A blog by Stephen Dansiger.
Anyone who has known me for more than a minute has heard me say that punk rock saved my life. In 1977 I was 15 years old, a perfect age to discover the healing waters of music with a message. I was already enough of an accomplished drummer to be asked to join several bands, and I found my way onto the stage in the punk clubs of NYC, including CBGB and Max’s Kansas City amongst others, at the age of 16. Alongside this development was the blossoming of my abuse of substances. I started at 12 and was probably in trouble by about age 14. These two pathways were in fact my adaptations to trauma and its effects. The music was fully adaptive; the substance abuse “maladaptively adaptive.” Much like Gabor Maté and others have declared, in order to truly understand what was going on with me we would need to look beneath the surface at the trauma underlying the behaviors. That did not happen until my 20s and beyond, when I was able to let go of substances.
Now as an EMDR therapist, consultant, and trainer, I engage regularly with my clients in something called resource development, or resourcing. In EMDR therapy traditionally, there is a set of resourcing exercises that Dr. Francine Shapiro developed as part of the therapy. Over the last 30 years that tool kit has expanded. At the Institute for Creative Mindfulness where I am Senior Faculty, our philosophy is that a resource is anything and everything that is healthy and/or adaptive for the client in front of you. This opens the door to a more holistic approach to EMDR therapy, or any therapy for that matter. Now the resources we are trying to develop are personalized and client centered.
It just so happens that “music is the universal language” is a cliché for a reason. Of all the statements I might make without a research study to back me up, “people love music” is the closest I can come to feeling comfortable claiming an almost 100 percent truth rating. When I ask my clients, especially my young clients, what their resources are, most often music is on the list. Sometimes it is the only resource on the list. Why not leverage music to build resilience, to promote healing, to promote the development of positive neural networks at the front end of therapy?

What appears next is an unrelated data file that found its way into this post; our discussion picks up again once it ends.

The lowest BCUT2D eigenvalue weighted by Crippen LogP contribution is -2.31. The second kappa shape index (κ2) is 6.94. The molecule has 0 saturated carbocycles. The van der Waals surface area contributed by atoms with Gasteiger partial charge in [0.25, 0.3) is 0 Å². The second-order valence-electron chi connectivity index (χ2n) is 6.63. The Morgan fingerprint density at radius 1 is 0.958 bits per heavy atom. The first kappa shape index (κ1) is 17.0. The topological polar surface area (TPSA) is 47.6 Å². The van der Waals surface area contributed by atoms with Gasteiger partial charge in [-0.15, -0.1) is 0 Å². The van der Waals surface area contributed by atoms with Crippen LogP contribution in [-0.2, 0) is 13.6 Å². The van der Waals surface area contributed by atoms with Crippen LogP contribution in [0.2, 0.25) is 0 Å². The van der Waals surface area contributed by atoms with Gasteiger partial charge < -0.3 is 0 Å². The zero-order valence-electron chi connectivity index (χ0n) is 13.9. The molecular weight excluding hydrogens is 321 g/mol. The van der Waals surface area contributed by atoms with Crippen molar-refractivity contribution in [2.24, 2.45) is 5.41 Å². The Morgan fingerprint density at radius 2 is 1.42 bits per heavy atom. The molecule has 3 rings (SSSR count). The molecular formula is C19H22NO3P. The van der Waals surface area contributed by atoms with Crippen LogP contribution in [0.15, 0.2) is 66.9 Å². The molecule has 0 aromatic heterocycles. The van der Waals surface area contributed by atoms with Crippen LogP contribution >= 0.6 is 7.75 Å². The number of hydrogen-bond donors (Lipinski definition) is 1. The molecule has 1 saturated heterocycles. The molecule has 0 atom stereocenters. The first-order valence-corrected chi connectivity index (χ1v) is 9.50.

I have been working as a health and wellness advisor for a music technology company for the last few years. What I have learned as I have tested that technology at home and in my office is that music is naturally therapeutic. The brain science behind it - that is for another blog post or article. That being said, watching a client melt into my couch as he listens to a favorite song at the end of a session to transition from my office back into the world, I witness in vivo the power of music and the power of holistic clinical work. I see the healing of mind, body and spirit; I grow in my own compassionate respect for the dignity and uniqueness of each individual; I witness the power of joy and deep emotion; and I see the possibility of the adaptive resolution of traumatic material in order so that we might live with some peace and ease. Music can be an integral part of that healing. And it can be an ongoing relationship through the whole life span, allowing for more natural resilience going forward.
About Dr Dansiger:
Dr. Steve played CBGB and Max’s Kansas City in the late 70s; drank, played in a toy rock band and then got sober in the 80s; became an international educator and rocker again in the 90s; and is now a sought after consultant, trainer, clinician, writer and meditation teacher. Dr. Steve has attempted to cure Marc Maron on WTF, become a master EMDR therapist and provider of EMDR Training as Senior Faculty with the Institute for Creative Mindfulness, and has become a pioneer in the Buddhist recovery field. He developed the MET(T)A Protocol, a design for mental health agency treatment using Buddhist Mindfulness and EMDR Therapy, currently being utilized in trauma and addiction treatment centers across the country. He avidly blogs and podcasts on topics related to mental health, recovery, and mindfulness. Besides maintaining a private practice in Los Angeles, he travels internationally speaking and teaching on Buddhist mindfulness, EMDR therapy, the MET(T)A Protocol, trauma, corporate wellness, Buddhist approaches to treating mental health issues, and clinician self-care. He has been practicing Buddhist mindfulness for almost 30 years (including a one year residency at a Zen monastery), and teaches dharma classes regularly in Los Angeles and other centers internationally. At all other times, he is wrangling and entertaining his 9 year old daughter.
Dr. Steve is the author of several books including Clinical Dharma: A Path for Healers and Helpers (2016), EMDR Therapy and Mindfulness for Trauma-Focused Care (coauthored with Jamie Marich, 2017), and Mindfulness for Anger Management (2018).
iCAAD Online 2020